Connect with us – Art History Stories

Filmmaking is like Painting – Andrzej Wajda as a Painter


Filmmaking is like Painting – Andrzej Wajda as a Painter

Ladies and Gentlemen, and now I will speak in Polish… – the famous words Polish director Andrzej Wajda (1926-2016) said while receiving an honorary Oscar in 2000 for a lifetime achievement crowned WAJDA, an exhibition revealing Wajda as a painter.

Andrzej Wajda is one of the most famous and respected Polish film directors and at the same time author of some screenplays of his films. In addition, he also used to be a painter and theater director. The number of his films is estimated at around 40, largely based on Polish history, literature and art, but also drawing from French tradition, e.g. Danton – for which he received the Louis Delluca award for the best French film in 1982, or Japanese one, like Nastazja (1994).

Photo: courtesy of National Museum in Kraków.


Wajda as a painter

Scenes and props from Ash and Diamond (1958). Photo: courtesy of National Museum in Kraków.

Andrzej Wajda began his career as a student of art painting at the Academy of Fine Arts in Kraków soon after World War II (from 1946), but quickly redirected his focus in favour of studying at the Film School in Łódź. His painterly sensitivity, however, left a clear mark on him. While working on his films, he drew each scene on a separate sheet of paper. During the exhibition, the wonderful visual aspect of Wajda’s films has been emphasized many times. For this reason, one of Andrzej Wróblewski’s (Wajda’s fellow mate) paintings from the war series Shooting has been hung here.

Left: Andrzej Wróblewski, Shooting with the Gestapo Man, 1949; right: Acts by Andrzej Wajda. Photo: courtesy of National Museum in Kraków.

In addition to Wajda’s first steps in his film career, in this part of the exhibition presentations of one of his last films are presented, Katyń – reminding the shooting of 22,000 of Polish officers by the Soviet Army during World War II. Wajda felt it was his duty to make this film, mainly because his father died that way.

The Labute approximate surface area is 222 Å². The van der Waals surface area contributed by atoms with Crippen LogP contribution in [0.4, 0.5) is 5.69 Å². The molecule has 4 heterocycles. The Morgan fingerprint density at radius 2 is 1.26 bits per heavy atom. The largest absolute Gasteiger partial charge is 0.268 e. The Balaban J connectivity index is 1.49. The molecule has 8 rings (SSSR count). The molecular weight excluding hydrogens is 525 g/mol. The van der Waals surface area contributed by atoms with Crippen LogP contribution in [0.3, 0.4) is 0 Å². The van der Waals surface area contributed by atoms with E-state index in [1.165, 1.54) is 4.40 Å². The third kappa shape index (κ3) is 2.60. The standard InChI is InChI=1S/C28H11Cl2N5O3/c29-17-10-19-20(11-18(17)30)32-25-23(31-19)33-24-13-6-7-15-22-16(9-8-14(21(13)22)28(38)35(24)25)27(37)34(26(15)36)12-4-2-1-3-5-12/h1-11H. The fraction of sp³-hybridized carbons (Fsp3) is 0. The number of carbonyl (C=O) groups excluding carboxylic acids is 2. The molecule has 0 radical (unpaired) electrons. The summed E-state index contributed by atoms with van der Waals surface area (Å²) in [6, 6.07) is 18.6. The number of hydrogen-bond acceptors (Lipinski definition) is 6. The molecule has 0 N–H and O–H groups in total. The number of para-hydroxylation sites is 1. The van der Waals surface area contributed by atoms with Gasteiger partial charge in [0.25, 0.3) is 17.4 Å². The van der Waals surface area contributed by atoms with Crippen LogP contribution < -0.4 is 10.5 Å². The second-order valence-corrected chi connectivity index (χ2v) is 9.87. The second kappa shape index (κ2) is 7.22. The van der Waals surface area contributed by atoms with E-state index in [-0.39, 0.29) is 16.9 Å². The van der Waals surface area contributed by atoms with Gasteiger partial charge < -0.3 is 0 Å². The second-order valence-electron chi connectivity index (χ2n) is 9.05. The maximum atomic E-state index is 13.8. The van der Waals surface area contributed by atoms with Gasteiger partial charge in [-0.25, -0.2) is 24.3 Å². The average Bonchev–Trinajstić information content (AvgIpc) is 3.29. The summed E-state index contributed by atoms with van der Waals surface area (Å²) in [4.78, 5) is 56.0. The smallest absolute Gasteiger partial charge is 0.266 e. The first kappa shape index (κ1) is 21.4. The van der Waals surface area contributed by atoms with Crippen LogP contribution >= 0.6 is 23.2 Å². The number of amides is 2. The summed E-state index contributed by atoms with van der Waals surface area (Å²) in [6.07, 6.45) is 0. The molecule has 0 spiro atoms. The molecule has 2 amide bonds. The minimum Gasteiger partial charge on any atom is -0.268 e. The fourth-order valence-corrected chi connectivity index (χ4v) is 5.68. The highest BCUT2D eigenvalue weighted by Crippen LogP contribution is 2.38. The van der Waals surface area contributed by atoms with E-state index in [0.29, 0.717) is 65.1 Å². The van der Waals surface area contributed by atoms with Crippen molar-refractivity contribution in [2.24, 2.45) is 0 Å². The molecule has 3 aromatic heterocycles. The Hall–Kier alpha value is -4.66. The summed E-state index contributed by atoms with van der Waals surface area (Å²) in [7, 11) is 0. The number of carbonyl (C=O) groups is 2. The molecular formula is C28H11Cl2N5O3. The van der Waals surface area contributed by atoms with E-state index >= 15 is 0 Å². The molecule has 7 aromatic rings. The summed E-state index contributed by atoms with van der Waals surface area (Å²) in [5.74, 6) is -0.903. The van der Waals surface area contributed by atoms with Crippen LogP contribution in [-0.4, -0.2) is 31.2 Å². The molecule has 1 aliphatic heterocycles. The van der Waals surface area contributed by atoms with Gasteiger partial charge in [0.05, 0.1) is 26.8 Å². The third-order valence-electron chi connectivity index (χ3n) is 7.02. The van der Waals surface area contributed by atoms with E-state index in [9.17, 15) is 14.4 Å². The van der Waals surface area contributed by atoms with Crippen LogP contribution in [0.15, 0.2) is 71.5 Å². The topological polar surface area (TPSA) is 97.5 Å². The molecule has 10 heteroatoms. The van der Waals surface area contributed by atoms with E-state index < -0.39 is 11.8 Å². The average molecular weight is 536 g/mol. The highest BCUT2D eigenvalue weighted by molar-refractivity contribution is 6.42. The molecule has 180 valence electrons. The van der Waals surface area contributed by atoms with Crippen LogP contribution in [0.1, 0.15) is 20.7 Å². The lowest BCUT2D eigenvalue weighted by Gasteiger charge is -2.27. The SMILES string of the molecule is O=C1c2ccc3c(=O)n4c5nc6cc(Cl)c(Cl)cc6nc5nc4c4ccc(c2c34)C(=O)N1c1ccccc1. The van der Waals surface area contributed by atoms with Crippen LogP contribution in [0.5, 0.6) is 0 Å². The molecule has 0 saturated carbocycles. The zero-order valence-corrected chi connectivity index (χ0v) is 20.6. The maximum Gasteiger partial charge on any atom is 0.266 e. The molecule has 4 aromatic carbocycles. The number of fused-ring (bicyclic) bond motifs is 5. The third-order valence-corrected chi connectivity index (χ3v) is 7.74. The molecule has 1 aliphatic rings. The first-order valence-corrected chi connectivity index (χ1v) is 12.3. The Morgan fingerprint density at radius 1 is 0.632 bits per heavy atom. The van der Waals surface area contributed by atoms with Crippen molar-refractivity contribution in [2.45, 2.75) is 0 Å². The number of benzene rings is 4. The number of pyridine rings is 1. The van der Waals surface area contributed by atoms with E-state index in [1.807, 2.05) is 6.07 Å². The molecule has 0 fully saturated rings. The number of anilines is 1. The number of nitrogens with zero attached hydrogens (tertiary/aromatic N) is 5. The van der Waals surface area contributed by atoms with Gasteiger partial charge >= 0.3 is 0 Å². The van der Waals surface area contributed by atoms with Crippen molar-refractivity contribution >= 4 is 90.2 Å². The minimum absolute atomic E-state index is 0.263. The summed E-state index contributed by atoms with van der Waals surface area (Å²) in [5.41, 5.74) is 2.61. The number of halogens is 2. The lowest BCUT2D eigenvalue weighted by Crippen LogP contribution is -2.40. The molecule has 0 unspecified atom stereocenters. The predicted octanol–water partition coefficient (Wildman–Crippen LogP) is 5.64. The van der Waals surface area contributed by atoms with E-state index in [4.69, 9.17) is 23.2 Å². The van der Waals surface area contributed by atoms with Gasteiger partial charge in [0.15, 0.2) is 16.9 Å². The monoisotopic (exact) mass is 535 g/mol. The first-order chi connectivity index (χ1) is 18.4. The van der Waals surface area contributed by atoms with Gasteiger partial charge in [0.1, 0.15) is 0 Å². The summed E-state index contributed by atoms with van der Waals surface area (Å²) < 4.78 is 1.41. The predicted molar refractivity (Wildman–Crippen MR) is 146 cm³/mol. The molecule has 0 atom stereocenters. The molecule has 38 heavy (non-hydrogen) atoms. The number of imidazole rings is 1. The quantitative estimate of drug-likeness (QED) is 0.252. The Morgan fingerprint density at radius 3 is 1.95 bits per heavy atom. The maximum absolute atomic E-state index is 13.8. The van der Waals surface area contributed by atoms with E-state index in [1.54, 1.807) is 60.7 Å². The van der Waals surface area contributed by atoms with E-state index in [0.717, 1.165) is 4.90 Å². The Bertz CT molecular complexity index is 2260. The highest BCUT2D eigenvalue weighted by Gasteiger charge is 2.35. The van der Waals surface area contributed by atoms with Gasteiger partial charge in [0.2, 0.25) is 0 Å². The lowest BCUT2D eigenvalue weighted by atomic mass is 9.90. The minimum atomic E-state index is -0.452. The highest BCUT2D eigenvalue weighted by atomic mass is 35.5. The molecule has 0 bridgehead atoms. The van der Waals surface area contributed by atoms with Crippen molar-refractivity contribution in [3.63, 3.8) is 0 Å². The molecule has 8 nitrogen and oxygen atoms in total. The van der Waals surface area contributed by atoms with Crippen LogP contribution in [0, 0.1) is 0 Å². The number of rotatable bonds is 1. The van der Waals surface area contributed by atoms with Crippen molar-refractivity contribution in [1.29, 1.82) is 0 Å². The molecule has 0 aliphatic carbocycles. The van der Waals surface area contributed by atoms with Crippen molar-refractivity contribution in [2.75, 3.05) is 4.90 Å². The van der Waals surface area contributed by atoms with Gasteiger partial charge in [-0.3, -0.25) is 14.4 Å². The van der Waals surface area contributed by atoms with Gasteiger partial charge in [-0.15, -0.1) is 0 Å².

There are also stills from the film about the tragic Warsaw Uprising (1944), entitled Sewer from 1957. The film’s action takes place mainly in sewers, through which the insurgents tried to escape from captivity awaiting them in the face of the inevitable defeat of the uprising.

Wajda as a painter

Photos from Sewer. Photo: courtesy of National Museum in Kraków.


In this most extensive part of the exhibition, we could admire the richness of literary and painting references in Wajda’s films, fragments of recordings that did not form part of the film, original costumes and scripts of never made productions.

Wajda’s scripts of his unmade films. Photo: courtesy of National Museum in Kraków.

Photo: courtesy of National Museum in Kraków.


Wajda as a painter

Photo: courtesy of National Museum in Kraków.

The movies about the class rebellion make a significant part of the exhibition. There were for the viewers to admire fragments and props from The Promised Land (among other presenting the situation of workers in a factory in the 19th century Łódź), the trilogy: Man of Marble, Man of Iron and Man of Hope – about workers’ fight for law in communist Poland, and from Danton, which presents the height of the French Revolution. This film was made in Polish-French co-production.

Scenes and Wajda’s drawings from Danton. Photo: courtesy of National Museum in Kraków .


This part of the exhibition was devoted to key historical events about Poles which have been described in Polish fine literature and imprinted in Polish DNA. The most important films are Pan Tadeusz – based on the epic from the first half of the 19th century, telling about the Polish noble family against the background of the fight of Polish troops led by Napoleon during the war with Moscow (1812). Another is Ashes – a film adaptation of the book, which ends with the story of the defeat of Napoleon, and in this way Poles too. The third film is The Wedding – a film adaptation of the drama from the beginning of the 20th century, depicting a traditional Polish peasant wedding. Wajda used this as an excuse to show the colourful, Cracow folk costumes and customs of that era.